It's good to see people reclaiming their customs and culture, but the truths about the more grisly side are there, too. The paradox comes when a Marquesan tells you hair-raising stories about their history of human sacrifice and you see the expression with which he tells it—a puzzling mix of nonchalance and cultural pride. I wondered how someone born here might feel about cannibalism being practiced by their recent ancestors; I found that no shame or embarrassment was evident anywhere; in fact, there is pride that hints of a reclaimed heritage and a ragged fierceness just beneath the surface. The missionaries must have found the "body and blood" sacrament to be the only easy sell in an otherwise culturally repressive imposition of western values that all but eliminated dancing, singing, tattooing, and other things held dear by Marquesans.
We're standing in the middle of a grassy playing field halfway up a mountain, surrounded by dense wet rainforest. Bordered by black basalt boulders, it's a bright green swale about a hundred feet wide by about four hundred feet long. Carved stone tikis, huge stone phalluses (the Marquesan name for their islands is Fenua Enata, or "Land of Men") and other stone forms dot the perimeter, perched on the low wall of basalt blocks. A low wall of red rock is at the far end, and a pa'e pa'e, or 30 by 30 foot square platform about 8 feet high, made of fitted stones, towers over what would be the fifty yard line.
On the far side of the large pa'e pa'e (pronounced "pie-pie") are two red stone statues, both recent re-creations. One statue, the guide told us, is of a priest sacrificing an infant, whose head is pulled back and throat cut. It's a shocking thing to look at. Although infanticide was practiced in some areas for population control, this statue implies ritualized sacrifice, and it stunned me into silence.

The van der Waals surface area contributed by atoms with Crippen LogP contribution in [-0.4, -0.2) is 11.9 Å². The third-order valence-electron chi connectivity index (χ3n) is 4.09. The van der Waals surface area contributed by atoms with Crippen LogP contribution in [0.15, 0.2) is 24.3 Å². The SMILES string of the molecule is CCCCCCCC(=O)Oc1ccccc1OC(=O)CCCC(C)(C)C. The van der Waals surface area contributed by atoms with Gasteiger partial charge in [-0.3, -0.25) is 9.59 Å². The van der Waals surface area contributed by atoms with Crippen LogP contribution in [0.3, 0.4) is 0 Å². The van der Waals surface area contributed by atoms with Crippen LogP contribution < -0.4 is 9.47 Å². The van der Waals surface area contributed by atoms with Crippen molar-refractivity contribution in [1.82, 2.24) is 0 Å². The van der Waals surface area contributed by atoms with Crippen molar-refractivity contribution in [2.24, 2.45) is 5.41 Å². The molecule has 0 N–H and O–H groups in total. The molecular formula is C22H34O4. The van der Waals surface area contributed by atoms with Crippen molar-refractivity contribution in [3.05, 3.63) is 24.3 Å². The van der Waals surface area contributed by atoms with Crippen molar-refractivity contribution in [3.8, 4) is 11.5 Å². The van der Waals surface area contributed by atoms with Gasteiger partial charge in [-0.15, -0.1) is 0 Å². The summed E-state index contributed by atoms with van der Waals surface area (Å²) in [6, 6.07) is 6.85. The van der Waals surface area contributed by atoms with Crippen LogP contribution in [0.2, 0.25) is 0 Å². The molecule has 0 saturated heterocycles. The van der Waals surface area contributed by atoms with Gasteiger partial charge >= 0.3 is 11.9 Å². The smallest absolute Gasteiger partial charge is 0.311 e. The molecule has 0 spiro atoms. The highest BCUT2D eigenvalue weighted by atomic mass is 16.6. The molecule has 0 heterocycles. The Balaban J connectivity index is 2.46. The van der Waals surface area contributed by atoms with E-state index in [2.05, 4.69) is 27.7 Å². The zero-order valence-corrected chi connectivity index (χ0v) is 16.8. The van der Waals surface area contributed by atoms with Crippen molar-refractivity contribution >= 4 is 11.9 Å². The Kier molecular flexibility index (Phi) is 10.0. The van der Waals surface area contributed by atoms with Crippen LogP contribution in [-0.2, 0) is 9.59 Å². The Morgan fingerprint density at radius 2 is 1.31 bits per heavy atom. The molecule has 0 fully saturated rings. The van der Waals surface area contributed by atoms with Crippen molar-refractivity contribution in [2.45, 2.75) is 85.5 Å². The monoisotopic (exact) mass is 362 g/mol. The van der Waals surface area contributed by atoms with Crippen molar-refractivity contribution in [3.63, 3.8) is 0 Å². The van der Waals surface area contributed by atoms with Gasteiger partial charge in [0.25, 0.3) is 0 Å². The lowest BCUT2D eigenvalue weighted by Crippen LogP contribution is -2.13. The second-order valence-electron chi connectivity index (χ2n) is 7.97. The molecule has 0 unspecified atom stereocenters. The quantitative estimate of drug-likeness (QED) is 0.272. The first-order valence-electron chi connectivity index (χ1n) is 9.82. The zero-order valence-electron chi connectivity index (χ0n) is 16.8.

The other statue is of a priest marrying a couple who are sitting on skulls. Its meaning is unclear to me. The significance of red stones, all of which were carried up the mountain from a distant sea-level site, is tabu: only priests and high-status people can touch or even walk across a row of red stone. Below is the Catholic church in Taipi Vai, with a row of the same kind of red stone at the altar, but of course everyone crosses it now.
Stones around the tall front edge of the big pa'e pa'e overlooking the arena have a series of small, drinking glass-sized holes in them, obviously for containing liquid. We were told that many were used for tattoo ink, which was made of the burnt ashes of the candle-nut mixed with water and applied to skin with hammer and bone needles. Tattooing is still a painful process, even with modern sterile tools; with the old implements it was excruciating, especially on the face. Even eyelids were tattooed, giving the eyes a huge, popping aspect in the dark background. Old people's skin eventually turned green as a result of the tattoo ink aging. Perhaps the holes in these stones were used for tattoo ink, but there are so many of them at the high altar in this place of human sacrifice that I suspect ink wasn't all they contained. Here are pa'e pa'es midway between the playing field and the top of the site.
The preparation of a human sacrifice involved some degree of torture, to find out the amount of bravery the person being sacrificed possessed. The braver they were, the more honor they were given after they were killed. I don't know what the old ways of torture might have been because our guide, a strapping twenty-something Marquesan who is married and has two small children, did not know. But he told us how the rivalry in his grade school between the white students (who always got the best grades) and the native students often spilled over into ritualized chronic violence.
"We were very violent when we were young boys," said our guide. "For example, my friends and I would wait for one of the kids we didn't like, who'd been nasty to us, and ambush him. We'd throw a sack over his head, carry him off, and tie him still inside the sack to a post that we had stuck into a fire ant hill. Then we'd put a circle of kapok (a cottony substance that grows naturally) around him, and while the fire ants crawled over him and he cried like a baby, we'd set fire to the kapok ring and dance around the fire. Usually the next morning the teacher would say So-and-So will not be in school today." He smiled, admitting, "We were very cruel, but it happens, growing up here."